Mentions: Scoping studies are gradually being encouraged for the extensive searching of literature on specific subjects. They are primarily used to emphasise the gaps and key issues in the current evidence base and to find areas that require further research, practical, and policy interventions [15, 27–29]. It is important to acknowledge the limitations of a scoping study. As the quantity of data generated in a scoping study is sometimes considerable, the decision to include all material available versus a more detailed analysis of a smaller number of studies can be difficult. Scoping studies do not appraise the evidence quality in the primary research papers, and as a result, scoping studies simply offer a descriptive or narrative interpretation of available research [16, 27]. This scoping review employed qualitative secondary sources together with peer reviewed journal articles, reports, reviews, case studies, and some media accounts. A thorough list using many different search terms was used to perform a literature search. These terms included “homemade drugs”, “kitchen chemistry”, “krokodil”, “desomorphine”, “boltushka”, “drug formulation tampering”, and “online drug markets”. To guarantee all articles relevant to the study were included, a broad search was conducted using many databases: EBSCO Host, Science Direct, PubMed, PsycINFO, and MEDLINE. A set of criteria for inclusion and exclusion in the study were put in place. Inclusion criteria consisted of home-produced substances limited to ATS and heroin substitutes and full-text access. Exclusion criteria consisted of incomprehensible language, animal studies, and insignificance to the scoping review (see Fig. 1 and Table 1).Fig. 1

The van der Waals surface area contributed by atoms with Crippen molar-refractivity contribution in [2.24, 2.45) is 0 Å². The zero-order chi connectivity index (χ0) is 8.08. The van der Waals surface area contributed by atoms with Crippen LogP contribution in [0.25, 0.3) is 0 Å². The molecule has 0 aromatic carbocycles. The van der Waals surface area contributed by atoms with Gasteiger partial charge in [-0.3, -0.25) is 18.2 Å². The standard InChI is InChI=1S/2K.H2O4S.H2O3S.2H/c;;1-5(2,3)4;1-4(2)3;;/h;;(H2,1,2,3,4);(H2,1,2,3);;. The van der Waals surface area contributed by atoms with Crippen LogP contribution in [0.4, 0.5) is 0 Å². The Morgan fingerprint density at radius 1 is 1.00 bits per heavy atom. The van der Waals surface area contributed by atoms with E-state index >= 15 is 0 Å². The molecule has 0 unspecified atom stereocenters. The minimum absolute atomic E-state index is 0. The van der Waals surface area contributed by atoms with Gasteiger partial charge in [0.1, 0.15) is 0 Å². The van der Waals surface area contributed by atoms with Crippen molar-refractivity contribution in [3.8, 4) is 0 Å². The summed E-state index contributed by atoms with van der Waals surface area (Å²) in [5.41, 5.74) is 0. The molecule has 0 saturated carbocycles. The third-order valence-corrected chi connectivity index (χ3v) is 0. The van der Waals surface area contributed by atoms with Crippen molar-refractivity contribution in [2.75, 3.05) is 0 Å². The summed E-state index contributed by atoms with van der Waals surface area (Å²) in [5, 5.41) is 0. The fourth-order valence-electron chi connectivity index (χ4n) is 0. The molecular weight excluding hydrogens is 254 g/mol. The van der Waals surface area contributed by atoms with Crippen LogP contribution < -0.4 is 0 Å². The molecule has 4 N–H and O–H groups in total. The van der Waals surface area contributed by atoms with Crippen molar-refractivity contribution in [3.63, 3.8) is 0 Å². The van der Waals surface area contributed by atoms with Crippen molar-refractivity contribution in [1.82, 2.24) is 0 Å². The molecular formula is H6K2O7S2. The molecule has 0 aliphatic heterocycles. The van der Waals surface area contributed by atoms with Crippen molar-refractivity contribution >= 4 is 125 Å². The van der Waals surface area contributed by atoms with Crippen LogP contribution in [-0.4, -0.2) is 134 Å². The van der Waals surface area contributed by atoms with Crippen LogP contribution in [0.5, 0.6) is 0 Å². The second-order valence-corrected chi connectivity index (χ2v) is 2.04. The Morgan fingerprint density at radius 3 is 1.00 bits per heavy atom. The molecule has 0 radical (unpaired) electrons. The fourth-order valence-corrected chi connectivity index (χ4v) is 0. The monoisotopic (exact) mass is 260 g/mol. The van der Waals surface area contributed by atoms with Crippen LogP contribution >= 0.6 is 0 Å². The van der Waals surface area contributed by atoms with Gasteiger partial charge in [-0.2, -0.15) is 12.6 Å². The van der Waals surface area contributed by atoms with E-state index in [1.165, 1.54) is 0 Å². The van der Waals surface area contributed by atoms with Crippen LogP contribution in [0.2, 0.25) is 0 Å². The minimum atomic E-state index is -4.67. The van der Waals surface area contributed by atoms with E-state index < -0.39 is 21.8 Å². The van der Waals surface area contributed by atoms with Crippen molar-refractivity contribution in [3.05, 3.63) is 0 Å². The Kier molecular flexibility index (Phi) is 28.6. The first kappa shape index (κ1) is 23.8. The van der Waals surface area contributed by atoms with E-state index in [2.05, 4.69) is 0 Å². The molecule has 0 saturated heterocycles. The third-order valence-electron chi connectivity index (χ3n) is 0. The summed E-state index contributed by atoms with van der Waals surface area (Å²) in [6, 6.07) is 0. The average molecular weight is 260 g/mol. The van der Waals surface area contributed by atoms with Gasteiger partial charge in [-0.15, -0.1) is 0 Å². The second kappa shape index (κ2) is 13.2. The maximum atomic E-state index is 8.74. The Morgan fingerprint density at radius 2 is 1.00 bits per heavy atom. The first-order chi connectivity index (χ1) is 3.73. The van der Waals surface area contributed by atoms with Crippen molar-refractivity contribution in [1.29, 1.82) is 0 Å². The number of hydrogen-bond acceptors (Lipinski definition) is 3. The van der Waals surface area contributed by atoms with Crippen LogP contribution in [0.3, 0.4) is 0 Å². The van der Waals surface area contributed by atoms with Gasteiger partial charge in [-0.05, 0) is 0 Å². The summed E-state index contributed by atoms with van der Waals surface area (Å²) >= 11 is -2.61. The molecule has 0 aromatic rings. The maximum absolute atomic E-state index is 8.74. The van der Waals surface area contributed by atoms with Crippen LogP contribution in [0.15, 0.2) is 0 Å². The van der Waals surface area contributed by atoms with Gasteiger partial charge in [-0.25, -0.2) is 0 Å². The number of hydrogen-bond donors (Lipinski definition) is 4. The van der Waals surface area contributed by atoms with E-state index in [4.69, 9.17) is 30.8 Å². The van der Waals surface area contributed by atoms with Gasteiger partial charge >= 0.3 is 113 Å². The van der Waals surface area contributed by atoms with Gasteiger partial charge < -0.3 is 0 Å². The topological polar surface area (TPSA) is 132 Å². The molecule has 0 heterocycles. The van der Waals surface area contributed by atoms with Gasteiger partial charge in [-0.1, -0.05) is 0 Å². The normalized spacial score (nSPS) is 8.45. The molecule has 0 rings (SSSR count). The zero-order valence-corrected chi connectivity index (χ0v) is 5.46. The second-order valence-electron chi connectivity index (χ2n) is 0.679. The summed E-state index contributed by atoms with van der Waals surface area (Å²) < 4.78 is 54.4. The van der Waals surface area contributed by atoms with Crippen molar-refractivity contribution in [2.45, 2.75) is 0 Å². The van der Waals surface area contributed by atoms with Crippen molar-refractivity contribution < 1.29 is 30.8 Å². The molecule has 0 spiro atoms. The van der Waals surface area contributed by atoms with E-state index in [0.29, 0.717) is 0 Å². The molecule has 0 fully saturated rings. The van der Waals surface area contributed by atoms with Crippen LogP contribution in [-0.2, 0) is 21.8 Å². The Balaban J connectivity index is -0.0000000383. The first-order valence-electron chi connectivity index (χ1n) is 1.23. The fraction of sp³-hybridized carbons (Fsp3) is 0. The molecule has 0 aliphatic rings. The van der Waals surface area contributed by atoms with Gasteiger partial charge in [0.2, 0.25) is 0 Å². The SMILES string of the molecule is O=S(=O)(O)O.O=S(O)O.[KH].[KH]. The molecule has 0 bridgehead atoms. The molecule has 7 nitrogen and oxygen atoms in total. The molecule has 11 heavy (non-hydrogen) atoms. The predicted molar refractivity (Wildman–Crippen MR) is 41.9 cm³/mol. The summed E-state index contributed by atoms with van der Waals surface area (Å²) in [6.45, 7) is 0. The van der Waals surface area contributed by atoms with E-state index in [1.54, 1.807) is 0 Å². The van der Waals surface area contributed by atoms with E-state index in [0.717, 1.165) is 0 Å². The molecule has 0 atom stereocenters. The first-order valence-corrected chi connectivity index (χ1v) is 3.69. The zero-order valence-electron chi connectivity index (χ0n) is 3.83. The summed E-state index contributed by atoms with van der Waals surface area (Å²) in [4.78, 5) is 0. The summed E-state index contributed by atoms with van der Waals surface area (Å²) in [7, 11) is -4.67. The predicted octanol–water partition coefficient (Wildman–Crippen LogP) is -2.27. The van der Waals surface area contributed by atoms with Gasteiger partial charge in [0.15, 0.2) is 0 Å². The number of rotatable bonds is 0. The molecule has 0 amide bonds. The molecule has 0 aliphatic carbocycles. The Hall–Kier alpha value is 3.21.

Bottom Line: The resulting physical health consequences of injecting these crude substances are very severe in comparison to heroin or amphetamine acquired in black markets.Due to this fact and the increased mortality associated with these substances, professionals in the area of prevention, treatment, and policy development need to be cognisant of the presentation, harms, and the dangers associated with home-produced substances globally.The Internet underpins the facilitation of this practice as recipes, and diverted pharmaceutical sales are available widely online, and currently, ease of access to the Internet is evident worldwide.

View Article: PubMed Central - PubMed

Affiliation: School of Health Sciences, Waterford Institute of Technology, Waterford, Ireland. ehearne@wit.ie.

ABSTRACT